TIPS: My personal Top 10 Blender Tips and Shortcuts!

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I love Blender…

And, I’ll be honest I really love a Top 10. Top 10 facts, Top 10 songs, Top 10 Movie quotes. They are right up my street. Love ‘em!

However, I have been avoiding doing a Top 10 of anything as I don’t want people who watch this to think I’ve “sold out” to youTube.

However, I did realise that sometimes I rush through what I’m doing and don’t properly explain how I’m building X or animating Y and so today I wanted to make a video of my favourite tools.

It just so happened I got to 10.

So here are my favourite tips, shortcuts and tools that make my modeling experience in Blender so much more fun.

Here is a simple tutorial to explain the use of it, without making it part of a much bigger thing. Nice and simple. Hope you like it.

Take a look at the video below to find out more. Better still, subscribe to the channel and you’ll see a new one of these every week. Sometimes a “One by One” where we talk about what each part of blender does – at the moment we are concentrating on modifiers – other times tutorials on specific things or quick tips to make your life easier.

You want to see something not here? Then let me know in the comments. I’m always keen to help out where I can.

Take care and stay safe.

ONE BY ONE: The vertexWeightProximity Modifier! Unsurprisingly, it’s good. Really good!

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I love Blender…

And I love it’s Modifiers. Yes, it’s another One By One.

Being able to deform the shape of something its quite important when it comes to animation. The most simple rig uses deformers to simulate bending, twisting and volume changes and these are all accomplished with deformers. Some of the best facial rigging comes from a conjunction between bones, shape keys and deformers.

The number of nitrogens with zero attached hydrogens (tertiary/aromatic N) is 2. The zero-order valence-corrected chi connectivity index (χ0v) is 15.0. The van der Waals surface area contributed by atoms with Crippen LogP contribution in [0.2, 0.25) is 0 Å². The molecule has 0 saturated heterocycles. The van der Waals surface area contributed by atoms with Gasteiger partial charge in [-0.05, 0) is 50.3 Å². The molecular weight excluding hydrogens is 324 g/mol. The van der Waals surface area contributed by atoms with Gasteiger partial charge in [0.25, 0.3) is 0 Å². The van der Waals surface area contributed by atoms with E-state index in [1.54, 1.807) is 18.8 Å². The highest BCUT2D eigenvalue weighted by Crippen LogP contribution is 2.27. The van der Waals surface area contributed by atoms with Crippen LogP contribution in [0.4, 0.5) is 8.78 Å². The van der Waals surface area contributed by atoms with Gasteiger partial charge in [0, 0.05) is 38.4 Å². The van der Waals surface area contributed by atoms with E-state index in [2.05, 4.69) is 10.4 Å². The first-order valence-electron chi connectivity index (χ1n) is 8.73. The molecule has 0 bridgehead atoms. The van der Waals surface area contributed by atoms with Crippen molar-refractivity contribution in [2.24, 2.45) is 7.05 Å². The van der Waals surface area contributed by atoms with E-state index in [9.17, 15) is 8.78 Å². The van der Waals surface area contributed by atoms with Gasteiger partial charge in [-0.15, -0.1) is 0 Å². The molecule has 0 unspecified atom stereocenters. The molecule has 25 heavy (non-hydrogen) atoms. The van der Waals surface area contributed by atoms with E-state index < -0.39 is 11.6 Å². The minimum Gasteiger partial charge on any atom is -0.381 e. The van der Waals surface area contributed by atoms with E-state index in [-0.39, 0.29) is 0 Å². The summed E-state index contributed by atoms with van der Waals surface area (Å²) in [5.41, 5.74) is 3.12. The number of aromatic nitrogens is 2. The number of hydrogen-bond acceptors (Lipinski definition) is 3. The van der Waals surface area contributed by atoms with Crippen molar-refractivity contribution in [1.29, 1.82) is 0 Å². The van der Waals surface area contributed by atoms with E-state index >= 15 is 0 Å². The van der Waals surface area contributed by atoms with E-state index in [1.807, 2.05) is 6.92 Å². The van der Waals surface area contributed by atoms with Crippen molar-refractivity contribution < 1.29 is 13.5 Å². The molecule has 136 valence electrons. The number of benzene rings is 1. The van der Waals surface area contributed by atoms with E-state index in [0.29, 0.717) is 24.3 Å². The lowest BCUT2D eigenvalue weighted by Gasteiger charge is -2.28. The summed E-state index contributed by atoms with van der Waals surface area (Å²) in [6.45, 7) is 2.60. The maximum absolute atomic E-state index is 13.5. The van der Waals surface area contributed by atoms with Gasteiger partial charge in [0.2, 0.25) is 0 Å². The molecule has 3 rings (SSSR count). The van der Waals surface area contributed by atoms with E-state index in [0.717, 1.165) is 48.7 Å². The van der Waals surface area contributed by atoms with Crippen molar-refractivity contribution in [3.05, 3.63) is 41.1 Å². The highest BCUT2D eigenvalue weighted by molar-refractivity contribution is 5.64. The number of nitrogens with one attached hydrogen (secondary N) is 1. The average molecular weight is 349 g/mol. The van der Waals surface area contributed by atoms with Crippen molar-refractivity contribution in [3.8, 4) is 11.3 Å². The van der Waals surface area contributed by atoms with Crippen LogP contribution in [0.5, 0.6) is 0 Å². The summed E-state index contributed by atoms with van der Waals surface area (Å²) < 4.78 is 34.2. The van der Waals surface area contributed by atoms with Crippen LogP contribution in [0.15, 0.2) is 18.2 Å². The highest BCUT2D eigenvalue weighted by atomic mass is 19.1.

But using them can be a little daunting. Addressing them on a “One by One” basis makes it easier to get to grips with them.

VertexWeightProximity is a prime example of one of these modifiers.

You can create a vertex group which performs a shape change and then drive it’s power with an empty. Close to the skin, deformation, further away no deformation.

Here is a simple tutorial to explain the use of it, without making it part of a much bigger thing. Nice and simple. Hope you like it.

Take a look at the video below to find out more. Better still, subscribe to the channel and you’ll see a new one of these every week. Sometimes a “One by One” where we talk about what each part of blender does – at the moment we are concentrating on modifiers – other times tutorials on specific things or quick tips to make your life easier.

You want to see something not here? Then let me know in the comments. I’m always keen to help out where I can.

Take care and stay safe.

ONE BY ONE: Shading using the Geometry Input Node Random Per Island in Blender!

blog, Resources, tutorials

I love Blender…

But I didn’t use it for ages.

I used Maya then Modo and Maya, then Maya on it’s own then Blender!

For a while there were things in Modo and Maya that were not in Blender. They’re all good for certain things, but there was an option in Modo that I loved which used a gradient to add a level of difference between each separate island of geometry that had it.

It used the object’s individual ID of each object to pull a value from the gradient, making each item with the same shader slightly different. A few releases back Random Per Island was added to the Geometry Input Node that allows us to do exactly that.

Please watch the vid and you can see some of its wonderful uses.

Take a look at the video below to find out more. Better still, subscribe to the channel and you’ll see a new one of these every week. Sometimes a “One by One” where we talk about what each part of blender does – at the moment we are concentrating on modifiers – other times tutorials on specific things or quick tips to make your life easier.

You want to see something not here? Then let me know in the comments. I’m always keen to help out where I can.

Take care and stay safe.